A stunning first impression was not the same thing as love at first sight. But surely it was an invitation to consider the matter. “ – Lois McMaster Bujold, American author

 

My first impressions of my INSEAD MBA course, as I hurtle towards the end of P1 after fifty days and nights with barely a moment to think, is of a whirlwind. A stunning, life changing, life-affirming whirlwind, a relentless storm of opportunity and challenge, taking place as if life is a dream viewed on fast forward.

 

As a former concert pianist, albeit one who has combined an initial career in music with both consulting and social enterprise entrepreneurship, much of my background is somewhat unusual, even within the amazing diversity of the Insead mba class. I therefore attempted to prepare for the mba class proper, taking the business foundations course in Fontainebleau in December, attending the Finance Trek in London and a short fun trip in Milan with a number of classmates before the journey began more formally immediately once January came round. Useful though these preparations were, and I’m very grateful to the several people who gave their time so generously to help me get ready, nevertheless little could prepare me for the pace of life once courses began. Courses. Classes. Assignments. Group meetings. Exams (already! Mid-terms to help us course-correct if necessary). Interviews (already! Internship decisions come around very quickly for the December class). Preparation for all the above. It’s relentless.

 

But, the intensity of the experience here is by no means a bad thing. We are here primarily to learn, and learning on “fast forward” comes at a rapid rate indeed.

 

I am still only barely a few weeks in to my journey, but, based on those first few weeks, my tips for thriving in the whirlwind would be:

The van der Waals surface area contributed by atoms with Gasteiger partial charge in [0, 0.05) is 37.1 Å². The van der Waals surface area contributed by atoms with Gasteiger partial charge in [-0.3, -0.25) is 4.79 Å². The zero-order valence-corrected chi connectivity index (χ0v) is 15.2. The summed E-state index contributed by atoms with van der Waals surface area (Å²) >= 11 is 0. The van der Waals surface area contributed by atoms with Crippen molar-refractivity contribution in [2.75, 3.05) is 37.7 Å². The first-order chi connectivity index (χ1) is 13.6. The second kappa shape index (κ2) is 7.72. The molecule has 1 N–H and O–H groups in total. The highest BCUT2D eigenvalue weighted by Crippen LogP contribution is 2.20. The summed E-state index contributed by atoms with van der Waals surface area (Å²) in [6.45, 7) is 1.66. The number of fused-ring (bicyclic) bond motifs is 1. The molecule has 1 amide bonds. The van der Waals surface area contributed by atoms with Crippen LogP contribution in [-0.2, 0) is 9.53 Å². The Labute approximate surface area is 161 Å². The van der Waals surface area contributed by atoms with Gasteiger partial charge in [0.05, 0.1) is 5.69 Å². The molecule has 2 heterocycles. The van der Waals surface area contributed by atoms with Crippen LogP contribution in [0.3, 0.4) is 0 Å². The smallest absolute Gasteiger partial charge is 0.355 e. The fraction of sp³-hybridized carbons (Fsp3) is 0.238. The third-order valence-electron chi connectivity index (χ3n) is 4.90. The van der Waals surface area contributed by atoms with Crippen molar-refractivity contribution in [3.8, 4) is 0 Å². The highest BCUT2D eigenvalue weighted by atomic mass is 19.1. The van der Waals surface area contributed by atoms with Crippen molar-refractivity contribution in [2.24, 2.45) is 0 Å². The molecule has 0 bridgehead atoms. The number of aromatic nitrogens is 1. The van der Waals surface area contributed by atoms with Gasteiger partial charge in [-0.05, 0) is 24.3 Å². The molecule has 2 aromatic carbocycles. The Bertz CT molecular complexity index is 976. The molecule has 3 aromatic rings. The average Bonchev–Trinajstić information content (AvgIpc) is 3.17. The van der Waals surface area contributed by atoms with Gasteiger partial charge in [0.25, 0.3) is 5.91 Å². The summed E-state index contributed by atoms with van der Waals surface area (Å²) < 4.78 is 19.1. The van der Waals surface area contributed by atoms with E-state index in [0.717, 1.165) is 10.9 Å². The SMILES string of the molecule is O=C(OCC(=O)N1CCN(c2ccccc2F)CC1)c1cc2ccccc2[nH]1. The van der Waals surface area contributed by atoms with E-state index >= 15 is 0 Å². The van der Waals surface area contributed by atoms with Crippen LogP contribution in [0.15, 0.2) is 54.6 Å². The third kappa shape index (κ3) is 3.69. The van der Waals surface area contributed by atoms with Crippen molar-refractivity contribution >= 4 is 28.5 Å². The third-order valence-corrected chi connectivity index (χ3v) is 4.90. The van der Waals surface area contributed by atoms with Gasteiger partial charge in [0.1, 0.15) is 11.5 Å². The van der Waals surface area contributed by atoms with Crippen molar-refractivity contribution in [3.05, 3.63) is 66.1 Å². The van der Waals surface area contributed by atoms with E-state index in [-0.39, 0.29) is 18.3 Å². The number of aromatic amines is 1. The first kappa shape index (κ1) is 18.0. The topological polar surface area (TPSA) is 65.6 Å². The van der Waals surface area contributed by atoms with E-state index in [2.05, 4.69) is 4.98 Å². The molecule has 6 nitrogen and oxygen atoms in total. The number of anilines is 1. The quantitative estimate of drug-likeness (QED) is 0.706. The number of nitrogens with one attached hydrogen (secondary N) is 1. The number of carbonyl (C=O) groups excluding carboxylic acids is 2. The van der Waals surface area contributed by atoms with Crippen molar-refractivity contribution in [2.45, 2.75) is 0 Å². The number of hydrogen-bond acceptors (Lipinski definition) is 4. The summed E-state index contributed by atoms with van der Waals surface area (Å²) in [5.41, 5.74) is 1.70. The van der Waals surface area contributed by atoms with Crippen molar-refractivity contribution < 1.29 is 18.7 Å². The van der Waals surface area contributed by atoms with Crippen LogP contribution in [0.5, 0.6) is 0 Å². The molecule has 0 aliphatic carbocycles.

– Prioritise. You simply can’t advantage of every opportunity here. So choose, and choose wisely.  Which courses need the most time commitment, according to what you may learn?  Which job interviews, whilst fascinating, are ultimately not going to lead to the next step in your career, and preparing for them would be merely a distraction?  Which of the many social events available represent appropriate balance between work and play?

 

– Make and take the time to reflect. Ghandi’s oft-quoted “I have so much to accomplish today that I must meditate for two hours rather than one” says it all, of course.

 

– A supportive group can help. The diversity in the class overall is reflected in the diversity of the your group. My group mates exemplify this: they come from BCG, Goldman Sachs, EY and L’Oreal – all blue chip, but all bringing something quite different to the table. All here for different reasons, but all with much to offer.

 

– Don’t be afraid to ask for help. The academic course is well-structured: the pace may be fast, but attention has clearly been paid to how to identify what needs most work, and how to do it. Tutorials assist in a focused way. But the insead community extends well beyond the classroom, and many people here are willing to help a fellow soul in need of a little support, advice or guidance. Friends, family and a supportive partner, if you have one, can be invaluable. Make time for them and remember to show your appreciation, since whatever time you do make is unlikely to be extensive.

 

– Stay true to yourself. Remember who you are and why you are here. The learning opportunity here is both a whirlwind and a dream opportunity come true.